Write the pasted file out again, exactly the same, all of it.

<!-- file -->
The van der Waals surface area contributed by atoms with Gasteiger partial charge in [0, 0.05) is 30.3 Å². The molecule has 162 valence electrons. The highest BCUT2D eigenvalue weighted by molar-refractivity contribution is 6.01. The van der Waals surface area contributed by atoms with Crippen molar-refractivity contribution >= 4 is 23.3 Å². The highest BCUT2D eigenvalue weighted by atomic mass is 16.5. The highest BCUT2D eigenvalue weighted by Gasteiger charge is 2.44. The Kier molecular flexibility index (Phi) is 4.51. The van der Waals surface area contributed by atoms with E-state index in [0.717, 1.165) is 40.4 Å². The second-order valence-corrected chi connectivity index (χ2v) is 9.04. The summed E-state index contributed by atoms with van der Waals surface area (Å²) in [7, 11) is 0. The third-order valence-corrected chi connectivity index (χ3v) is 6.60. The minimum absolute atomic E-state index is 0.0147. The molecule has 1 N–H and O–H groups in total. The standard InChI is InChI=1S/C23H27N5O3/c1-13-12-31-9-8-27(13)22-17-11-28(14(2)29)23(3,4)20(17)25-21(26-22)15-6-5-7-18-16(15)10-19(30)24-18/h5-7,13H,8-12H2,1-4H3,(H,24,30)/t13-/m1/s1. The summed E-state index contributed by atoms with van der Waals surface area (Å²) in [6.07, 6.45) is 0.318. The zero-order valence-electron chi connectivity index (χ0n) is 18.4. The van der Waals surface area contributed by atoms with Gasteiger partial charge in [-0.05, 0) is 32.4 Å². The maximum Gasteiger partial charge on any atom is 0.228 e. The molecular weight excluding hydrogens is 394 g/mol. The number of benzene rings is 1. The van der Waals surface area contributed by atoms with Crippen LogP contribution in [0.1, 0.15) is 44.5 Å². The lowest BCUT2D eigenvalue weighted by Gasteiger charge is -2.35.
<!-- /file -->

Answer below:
The van der Waals surface area contributed by atoms with Gasteiger partial charge in [0, 0.05) is 30.3 Å². The molecule has 162 valence electrons. The highest BCUT2D eigenvalue weighted by molar-refractivity contribution is 6.01. The van der Waals surface area contributed by atoms with Crippen molar-refractivity contribution >= 4 is 23.3 Å². The highest BCUT2D eigenvalue weighted by atomic mass is 16.5. The highest BCUT2D eigenvalue weighted by Gasteiger charge is 2.44. The Kier molecular flexibility index (Phi) is 4.51. The van der Waals surface area contributed by atoms with E-state index in [0.717, 1.165) is 40.4 Å². The second-order valence-corrected chi connectivity index (χ2v) is 9.04. The summed E-state index contributed by atoms with van der Waals surface area (Å²) in [7, 11) is 0. The third-order valence-corrected chi connectivity index (χ3v) is 6.60. The minimum absolute atomic E-state index is 0.0147. The molecule has 1 N–H and O–H groups in total. The standard InChI is InChI=1S/C23H27N5O3/c1-13-12-31-9-8-27(13)22-17-11-28(14(2)29)23(3,4)20(17)25-21(26-22)15-6-5-7-18-16(15)10-19(30)24-18/h5-7,13H,8-12H2,1-4H3,(H,24,30)/t13-/m1/s1. The summed E-state index contributed by atoms with van der Waals surface area (Å²) in [6.07, 6.45) is 0.318. The zero-order valence-electron chi connectivity index (χ0n) is 18.4. The van der Waals surface area contributed by atoms with Gasteiger partial charge in [-0.05, 0) is 32.4 Å². The maximum Gasteiger partial charge on any atom is 0.228 e. The molecular weight excluding hydrogens is 394 g/mol. The number of benzene rings is 1. The van der Waals surface area contributed by atoms with Crippen LogP contribution in [0.1, 0.15) is 44.5 Å². The lowest BCUT2D eigenvalue weighted by Gasteiger charge is -2.35.